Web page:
Andreesen, Reinhard and Hennemann, B. (1991) Adoptive immunotherapy with autologous macrophages: current status and future perspectives. Pathobiology : journal of immunopathology, molecular and cellular biology 59 (4), pp. 259-63.
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Adoptive immunotherapy is a treatment modality designed to correct a defective and/or insufficient host defense response to a malignant tumor. Recently, we have developed a large scale technology for the generation of tumor cytotoxic macrophages (MACs) from circulating precursor monocytes. These ex vivo matured and interferon-gamma-activated MACs were used for adoptive transfer in a total of 30 tumor patients by intravenous (n = 12), intraperitoneal (n = 11) and intrahepatic (n = 7) infusion. A biological response to autologous cell transfer was evident from low-grade fever, elevation of C-reactive protein, induction of the coagulation cascade and a rise in interleukin-6 in sera as well as in ascitic fluids. A clinical response was only seen upon intraperitoneal treatment and consisted of palliation of malignant ascites in 3 of 7 patients and in reduction of ascitic tumor markers (CEA, CA125). Future perspectives of MAC therapy in combination with macrophage colony-stimulating factor, bacterial endotoxins and synthetic derivatives as well as monoclonal antibodies against tumor-associated antigens are discussed. Furthermore, the ex vivo manipulation of the MAC system may offer the possibility to use these multifunctional, pleiotropic effector cells not only in malignancy but also for the therapy of complicated opportunistic infections and secondary bone marrow hypoplasia.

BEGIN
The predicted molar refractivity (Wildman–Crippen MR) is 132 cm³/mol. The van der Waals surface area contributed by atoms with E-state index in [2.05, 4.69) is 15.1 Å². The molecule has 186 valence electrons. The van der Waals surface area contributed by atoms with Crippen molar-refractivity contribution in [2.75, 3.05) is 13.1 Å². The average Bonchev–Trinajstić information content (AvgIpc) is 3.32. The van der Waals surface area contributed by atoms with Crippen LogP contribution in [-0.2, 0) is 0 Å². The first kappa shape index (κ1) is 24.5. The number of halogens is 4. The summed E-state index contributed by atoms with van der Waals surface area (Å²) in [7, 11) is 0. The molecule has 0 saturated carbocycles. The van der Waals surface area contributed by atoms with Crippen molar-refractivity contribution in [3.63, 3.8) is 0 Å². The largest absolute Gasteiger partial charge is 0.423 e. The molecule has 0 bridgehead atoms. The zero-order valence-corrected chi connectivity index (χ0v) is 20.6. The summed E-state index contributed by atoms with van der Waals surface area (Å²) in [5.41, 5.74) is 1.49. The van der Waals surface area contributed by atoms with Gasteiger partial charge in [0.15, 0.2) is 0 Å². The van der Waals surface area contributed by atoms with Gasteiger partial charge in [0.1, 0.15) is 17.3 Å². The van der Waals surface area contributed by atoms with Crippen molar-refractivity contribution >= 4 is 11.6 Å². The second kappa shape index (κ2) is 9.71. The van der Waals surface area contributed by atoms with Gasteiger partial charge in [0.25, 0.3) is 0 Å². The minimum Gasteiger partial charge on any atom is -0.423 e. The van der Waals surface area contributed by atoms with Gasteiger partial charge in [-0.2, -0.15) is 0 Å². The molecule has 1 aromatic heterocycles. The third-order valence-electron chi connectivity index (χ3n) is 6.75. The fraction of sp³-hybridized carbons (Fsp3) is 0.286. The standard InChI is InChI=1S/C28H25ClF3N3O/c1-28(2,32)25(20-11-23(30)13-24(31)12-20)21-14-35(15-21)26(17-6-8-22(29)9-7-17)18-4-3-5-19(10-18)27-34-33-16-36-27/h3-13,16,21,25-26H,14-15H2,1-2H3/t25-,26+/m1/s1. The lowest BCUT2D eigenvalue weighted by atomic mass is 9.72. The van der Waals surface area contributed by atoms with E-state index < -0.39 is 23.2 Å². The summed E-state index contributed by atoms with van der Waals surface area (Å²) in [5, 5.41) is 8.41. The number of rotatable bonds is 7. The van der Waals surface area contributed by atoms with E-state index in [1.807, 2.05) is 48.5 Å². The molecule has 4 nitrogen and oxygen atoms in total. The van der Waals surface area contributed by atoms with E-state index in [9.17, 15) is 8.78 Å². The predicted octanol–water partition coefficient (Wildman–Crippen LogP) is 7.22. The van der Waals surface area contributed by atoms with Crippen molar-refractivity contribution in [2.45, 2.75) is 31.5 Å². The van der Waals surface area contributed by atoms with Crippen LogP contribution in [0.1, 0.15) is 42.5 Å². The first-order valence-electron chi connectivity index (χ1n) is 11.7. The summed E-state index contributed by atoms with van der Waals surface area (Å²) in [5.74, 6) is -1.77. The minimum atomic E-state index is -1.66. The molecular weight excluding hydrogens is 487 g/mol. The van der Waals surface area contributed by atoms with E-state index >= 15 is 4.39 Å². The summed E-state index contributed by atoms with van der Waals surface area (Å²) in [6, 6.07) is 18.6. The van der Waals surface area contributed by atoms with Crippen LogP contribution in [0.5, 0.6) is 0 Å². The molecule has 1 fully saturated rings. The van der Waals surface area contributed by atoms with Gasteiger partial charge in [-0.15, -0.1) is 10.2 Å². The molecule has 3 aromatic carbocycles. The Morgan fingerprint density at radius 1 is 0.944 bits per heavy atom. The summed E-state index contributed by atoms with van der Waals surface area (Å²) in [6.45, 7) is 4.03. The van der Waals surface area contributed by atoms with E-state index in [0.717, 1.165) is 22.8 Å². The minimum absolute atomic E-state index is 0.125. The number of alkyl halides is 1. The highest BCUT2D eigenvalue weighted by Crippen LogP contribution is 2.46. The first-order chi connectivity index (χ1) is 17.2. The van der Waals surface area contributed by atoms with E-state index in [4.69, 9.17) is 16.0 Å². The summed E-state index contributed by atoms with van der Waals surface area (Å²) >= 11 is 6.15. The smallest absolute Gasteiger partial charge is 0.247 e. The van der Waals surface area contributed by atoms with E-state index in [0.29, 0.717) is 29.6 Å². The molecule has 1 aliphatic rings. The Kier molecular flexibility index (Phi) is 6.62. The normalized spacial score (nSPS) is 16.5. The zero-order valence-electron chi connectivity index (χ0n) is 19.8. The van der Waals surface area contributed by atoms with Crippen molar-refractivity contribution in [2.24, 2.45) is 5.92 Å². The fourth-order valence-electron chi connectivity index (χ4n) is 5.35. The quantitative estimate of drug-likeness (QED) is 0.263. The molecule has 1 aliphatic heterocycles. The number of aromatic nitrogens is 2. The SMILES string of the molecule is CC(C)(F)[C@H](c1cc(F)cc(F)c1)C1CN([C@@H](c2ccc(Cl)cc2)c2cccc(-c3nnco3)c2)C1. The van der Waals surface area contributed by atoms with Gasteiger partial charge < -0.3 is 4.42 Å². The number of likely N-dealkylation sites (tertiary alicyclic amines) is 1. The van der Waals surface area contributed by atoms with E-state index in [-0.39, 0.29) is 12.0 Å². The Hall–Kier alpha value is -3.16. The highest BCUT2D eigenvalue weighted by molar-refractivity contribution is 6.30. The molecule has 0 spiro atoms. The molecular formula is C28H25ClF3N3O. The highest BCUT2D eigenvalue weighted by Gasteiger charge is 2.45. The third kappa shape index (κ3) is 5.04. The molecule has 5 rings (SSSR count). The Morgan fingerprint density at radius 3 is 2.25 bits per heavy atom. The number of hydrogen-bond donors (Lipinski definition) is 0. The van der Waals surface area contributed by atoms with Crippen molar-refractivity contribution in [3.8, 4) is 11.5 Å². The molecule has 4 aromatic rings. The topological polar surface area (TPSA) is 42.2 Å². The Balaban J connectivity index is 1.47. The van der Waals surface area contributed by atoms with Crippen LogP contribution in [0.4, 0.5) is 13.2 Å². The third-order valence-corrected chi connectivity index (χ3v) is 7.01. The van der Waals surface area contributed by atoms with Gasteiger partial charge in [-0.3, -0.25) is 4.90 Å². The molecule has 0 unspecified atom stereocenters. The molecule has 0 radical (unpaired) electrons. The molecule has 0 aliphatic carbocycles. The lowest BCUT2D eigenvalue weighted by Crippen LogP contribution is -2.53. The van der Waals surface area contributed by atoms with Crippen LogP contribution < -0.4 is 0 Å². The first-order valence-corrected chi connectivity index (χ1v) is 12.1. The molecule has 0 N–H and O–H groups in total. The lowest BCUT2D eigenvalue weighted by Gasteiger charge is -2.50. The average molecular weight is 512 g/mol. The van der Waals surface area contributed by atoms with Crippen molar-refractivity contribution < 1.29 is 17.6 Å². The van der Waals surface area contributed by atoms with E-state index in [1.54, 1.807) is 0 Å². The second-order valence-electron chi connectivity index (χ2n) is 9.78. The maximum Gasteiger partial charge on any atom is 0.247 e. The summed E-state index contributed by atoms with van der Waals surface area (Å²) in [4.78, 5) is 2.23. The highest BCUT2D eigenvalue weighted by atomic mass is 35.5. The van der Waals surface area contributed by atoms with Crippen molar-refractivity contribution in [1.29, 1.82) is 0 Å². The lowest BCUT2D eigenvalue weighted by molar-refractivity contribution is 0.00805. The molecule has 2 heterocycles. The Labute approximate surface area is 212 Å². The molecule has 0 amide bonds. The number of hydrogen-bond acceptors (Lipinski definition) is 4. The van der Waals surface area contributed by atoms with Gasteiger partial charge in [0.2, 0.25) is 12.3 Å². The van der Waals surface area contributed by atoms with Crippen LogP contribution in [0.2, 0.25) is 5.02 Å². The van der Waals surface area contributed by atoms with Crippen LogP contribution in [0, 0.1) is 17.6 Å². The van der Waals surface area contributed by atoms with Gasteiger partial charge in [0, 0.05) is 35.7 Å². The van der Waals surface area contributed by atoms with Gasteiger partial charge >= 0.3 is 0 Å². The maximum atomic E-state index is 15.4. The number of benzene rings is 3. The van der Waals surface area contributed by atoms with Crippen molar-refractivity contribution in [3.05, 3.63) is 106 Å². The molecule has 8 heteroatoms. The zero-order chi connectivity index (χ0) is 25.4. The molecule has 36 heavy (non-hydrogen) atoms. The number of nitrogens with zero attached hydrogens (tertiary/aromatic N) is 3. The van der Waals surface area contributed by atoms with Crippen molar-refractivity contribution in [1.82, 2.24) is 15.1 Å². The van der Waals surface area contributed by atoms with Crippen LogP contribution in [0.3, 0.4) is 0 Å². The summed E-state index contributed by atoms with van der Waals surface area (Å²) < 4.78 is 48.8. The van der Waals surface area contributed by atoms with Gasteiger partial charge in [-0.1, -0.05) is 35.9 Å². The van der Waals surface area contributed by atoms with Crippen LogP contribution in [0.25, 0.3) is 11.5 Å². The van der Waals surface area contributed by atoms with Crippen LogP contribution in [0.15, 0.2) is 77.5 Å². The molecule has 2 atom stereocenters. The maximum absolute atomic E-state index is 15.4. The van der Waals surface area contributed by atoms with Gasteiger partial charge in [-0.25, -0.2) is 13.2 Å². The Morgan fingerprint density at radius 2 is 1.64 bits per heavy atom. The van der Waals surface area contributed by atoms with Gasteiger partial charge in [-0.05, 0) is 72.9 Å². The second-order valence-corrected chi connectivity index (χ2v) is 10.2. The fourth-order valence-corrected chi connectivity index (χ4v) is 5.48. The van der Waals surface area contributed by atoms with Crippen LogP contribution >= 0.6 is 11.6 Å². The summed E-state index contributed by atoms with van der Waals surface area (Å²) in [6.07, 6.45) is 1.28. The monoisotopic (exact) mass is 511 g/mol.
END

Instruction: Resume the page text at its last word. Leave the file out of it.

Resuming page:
|Institutions:||Medicine > Abteilung für Hämatologie und Internistische Onkologie|
|Subjects:||600 Technology > 610 Medical sciences Medicine|
|Refereed:||Yes, this version has been refereed|
|Created at the University of Regensburg:||Yes|
|Deposited On:||14 Apr 2010 05:24|
|Last Modified:||14 Apr 2010 05:24|